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After the war, the trenches were preserved by pouring concrete into the original sandbags.

Myth Making of a Nation

While I would never minimise the great cost of human life associated to any battle, Vimy Ridge, as a cornerstone of Canadian national identity, is perpetuated by this imposing memorial and its regular commemoration. According to the Canadian Encyclopedia, the choice to build this memorial at Vimy Ridge “was a less a result of the battle’s importance than of Vimy’s extraordinary geographic location – a high vantage point with a commanding view, visible from miles around.” And, to be fair to the Canadian Battlefields Memorial Commission in 1920, it really is a glorious view.

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Canadian historian, Tim Cook, claims that Vimy Ridge was elevated above other Canadian battles, at least partly, for political and national purposes. He addresses the divergence between history and mythmaking in his new book Vimy: the Battle and the Legend (2017):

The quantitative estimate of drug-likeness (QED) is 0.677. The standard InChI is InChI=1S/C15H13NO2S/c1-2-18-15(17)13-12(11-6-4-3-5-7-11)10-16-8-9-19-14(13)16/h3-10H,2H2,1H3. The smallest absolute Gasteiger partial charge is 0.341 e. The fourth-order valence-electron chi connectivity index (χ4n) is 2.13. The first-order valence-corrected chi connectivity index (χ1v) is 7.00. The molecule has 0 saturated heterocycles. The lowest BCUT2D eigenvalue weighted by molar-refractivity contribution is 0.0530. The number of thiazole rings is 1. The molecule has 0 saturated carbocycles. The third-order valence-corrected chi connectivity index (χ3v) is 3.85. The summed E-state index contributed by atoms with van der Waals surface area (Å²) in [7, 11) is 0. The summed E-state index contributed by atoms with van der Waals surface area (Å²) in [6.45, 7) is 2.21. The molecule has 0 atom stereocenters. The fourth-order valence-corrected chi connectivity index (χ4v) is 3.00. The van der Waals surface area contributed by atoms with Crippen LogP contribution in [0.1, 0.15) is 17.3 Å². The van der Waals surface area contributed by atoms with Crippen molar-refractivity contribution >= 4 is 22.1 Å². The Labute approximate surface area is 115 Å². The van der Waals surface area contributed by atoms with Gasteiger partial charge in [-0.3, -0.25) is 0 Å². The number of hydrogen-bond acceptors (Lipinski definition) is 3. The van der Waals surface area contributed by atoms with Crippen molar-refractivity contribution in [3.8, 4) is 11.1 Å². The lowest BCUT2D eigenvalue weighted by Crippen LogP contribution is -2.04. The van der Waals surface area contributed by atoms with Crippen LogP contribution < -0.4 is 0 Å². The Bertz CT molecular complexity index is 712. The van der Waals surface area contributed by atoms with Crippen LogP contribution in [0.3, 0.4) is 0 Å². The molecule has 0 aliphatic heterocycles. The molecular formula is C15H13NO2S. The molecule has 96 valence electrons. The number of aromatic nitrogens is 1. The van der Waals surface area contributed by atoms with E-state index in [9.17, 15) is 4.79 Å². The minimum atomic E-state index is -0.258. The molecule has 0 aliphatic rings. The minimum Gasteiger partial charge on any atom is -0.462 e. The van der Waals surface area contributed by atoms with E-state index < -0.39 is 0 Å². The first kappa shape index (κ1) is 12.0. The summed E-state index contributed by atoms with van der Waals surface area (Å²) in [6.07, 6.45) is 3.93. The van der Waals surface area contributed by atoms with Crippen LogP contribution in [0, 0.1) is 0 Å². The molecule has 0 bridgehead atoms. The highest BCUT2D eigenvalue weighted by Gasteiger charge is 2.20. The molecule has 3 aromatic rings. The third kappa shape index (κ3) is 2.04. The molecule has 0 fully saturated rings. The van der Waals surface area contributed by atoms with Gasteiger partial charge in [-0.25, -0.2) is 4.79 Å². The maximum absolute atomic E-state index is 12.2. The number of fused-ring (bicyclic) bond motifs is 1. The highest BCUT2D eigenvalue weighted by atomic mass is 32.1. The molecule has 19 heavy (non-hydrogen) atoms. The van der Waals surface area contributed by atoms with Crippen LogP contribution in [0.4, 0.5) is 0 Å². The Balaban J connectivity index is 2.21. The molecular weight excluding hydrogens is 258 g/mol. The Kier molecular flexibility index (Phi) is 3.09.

“Canada is a country – like most – that places little stock in its history, teaching it badly, embracing it little, feeding it only episodically. As Canada developed over time, we cast aside much that grounded us in the past; yet there are some ideas, myths and icons that persistently carry the weight of nationhood. Vimy is one of them.”

The meaning behind Vimy Ridge – whether a bloody sacrifice of countless young men in a war forced upon them by an outmoded commitment to Empire, or perhaps a remarkable story of miraculous nation-forging against all odds – is evolving through a process of forgetting and remembering. With every new busload of Canadian tourists, British schoolchildren, curious Germans, and bewildered Americans, Vimy Ridge is reinterpreted and reconceptualised again and again to the waves of spectators in awe of its remarkable history.